The biggest part of CPE is the process itself. It’s not a matter of learning something new and then showing that you’ve learned it, as in a typical classroom. You are the classroom and you are the textbook.
In fact, CPE and chaplaincy depend very little on knowledge. Rather it depends on wisdom, developed over time and only through experience. Many enter in to CPE thinking that either it will be like a college class or a small-group devotional. In my experience, that couldn’t be further from the truth. The CPE group develops in a dymanic way, with each member of the group giving and taking with the ultimate goal of building pastoral identity and wisdom. That wisdom is not gained easily though, not just through navel-gazing or drum-beating.
John Patton in Pastoral Care: The Essential Guide writes “Pastoral wisdom involves our knowing, being and doing.” Sound profound? Yeah, did to me to. However it’s true, but here’s how I understand it.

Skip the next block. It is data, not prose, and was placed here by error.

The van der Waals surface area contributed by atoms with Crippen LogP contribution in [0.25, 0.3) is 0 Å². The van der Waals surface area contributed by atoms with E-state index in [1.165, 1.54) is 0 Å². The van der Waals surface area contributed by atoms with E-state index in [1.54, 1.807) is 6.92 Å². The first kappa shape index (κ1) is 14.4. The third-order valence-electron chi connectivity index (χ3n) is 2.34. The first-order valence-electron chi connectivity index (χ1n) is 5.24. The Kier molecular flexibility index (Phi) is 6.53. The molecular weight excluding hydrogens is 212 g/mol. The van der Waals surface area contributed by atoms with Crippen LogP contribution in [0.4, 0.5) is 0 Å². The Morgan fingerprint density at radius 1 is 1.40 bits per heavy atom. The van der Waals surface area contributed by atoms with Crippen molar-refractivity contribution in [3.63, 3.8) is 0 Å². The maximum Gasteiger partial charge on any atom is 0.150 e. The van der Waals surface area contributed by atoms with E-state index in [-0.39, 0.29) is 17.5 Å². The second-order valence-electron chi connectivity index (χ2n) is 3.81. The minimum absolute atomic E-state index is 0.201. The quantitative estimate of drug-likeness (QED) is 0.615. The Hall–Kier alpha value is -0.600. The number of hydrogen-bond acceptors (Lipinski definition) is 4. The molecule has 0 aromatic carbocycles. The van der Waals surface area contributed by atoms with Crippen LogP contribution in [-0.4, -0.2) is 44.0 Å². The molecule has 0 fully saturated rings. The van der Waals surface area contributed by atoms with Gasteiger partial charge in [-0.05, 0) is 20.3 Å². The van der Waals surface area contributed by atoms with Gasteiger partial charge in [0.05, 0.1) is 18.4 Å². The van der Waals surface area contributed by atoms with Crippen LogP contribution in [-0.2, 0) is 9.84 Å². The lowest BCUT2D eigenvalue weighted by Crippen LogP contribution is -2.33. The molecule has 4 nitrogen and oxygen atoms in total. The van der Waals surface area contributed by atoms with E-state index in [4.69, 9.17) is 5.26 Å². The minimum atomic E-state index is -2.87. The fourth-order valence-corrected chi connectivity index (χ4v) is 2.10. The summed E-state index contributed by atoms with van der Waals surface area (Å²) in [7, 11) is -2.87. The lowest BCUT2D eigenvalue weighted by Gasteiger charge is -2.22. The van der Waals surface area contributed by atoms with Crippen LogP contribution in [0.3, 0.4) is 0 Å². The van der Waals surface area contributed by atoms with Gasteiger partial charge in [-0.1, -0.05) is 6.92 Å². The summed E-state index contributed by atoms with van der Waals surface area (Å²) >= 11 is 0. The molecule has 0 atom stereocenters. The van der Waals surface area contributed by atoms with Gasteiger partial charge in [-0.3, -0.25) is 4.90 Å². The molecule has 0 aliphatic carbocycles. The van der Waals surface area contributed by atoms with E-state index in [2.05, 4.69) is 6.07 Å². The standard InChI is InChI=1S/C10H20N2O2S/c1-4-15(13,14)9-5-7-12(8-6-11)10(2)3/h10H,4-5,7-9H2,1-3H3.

Knowing involves not simply knowing a fact. In pastoral care, this knowledge is not just knowledge of scripture or doctrine. It is the knowledge of your self – strengths, weaknesses, history, pain, story, shames, successes and so on. CPE involves a great deal of this self-identification, which is sometimes easy and sometimes hard. I think lots of folks have experiences in CPE because they try hard to maintain false selves while the group or supervisor try even harder to tear that false self down.
Being involves accepting those things we are aware of through self-knowlege. Too often self-awareness leads to self-rejection, I think. The hard parts of my life are just a part of me as the good parts, yet I find I tried for so long to judge those hard parts as things to be set aside or avoided. I reject negative parts of myself as not really me, but that only sets up a false knowledge of who I really am. However when I accept my past and my self and my past without judgement I can use them both to work with others in the midst of their own story and pain, and also help them to see their own true self without judgement. This is not saying that sin isn’t sin or that “I’m all good”. It involves seeing myself as I truly am, not how I view myself or how I want others to view me – it is how God sees me. And in Christ, God sees me without judgement. I think that’s what grace is.
Doing is the acting upon that knowledge of who I really am, putting my self fully into interaction with others. This is the essence of pastoral care, but it can only happen after the knowing and the being.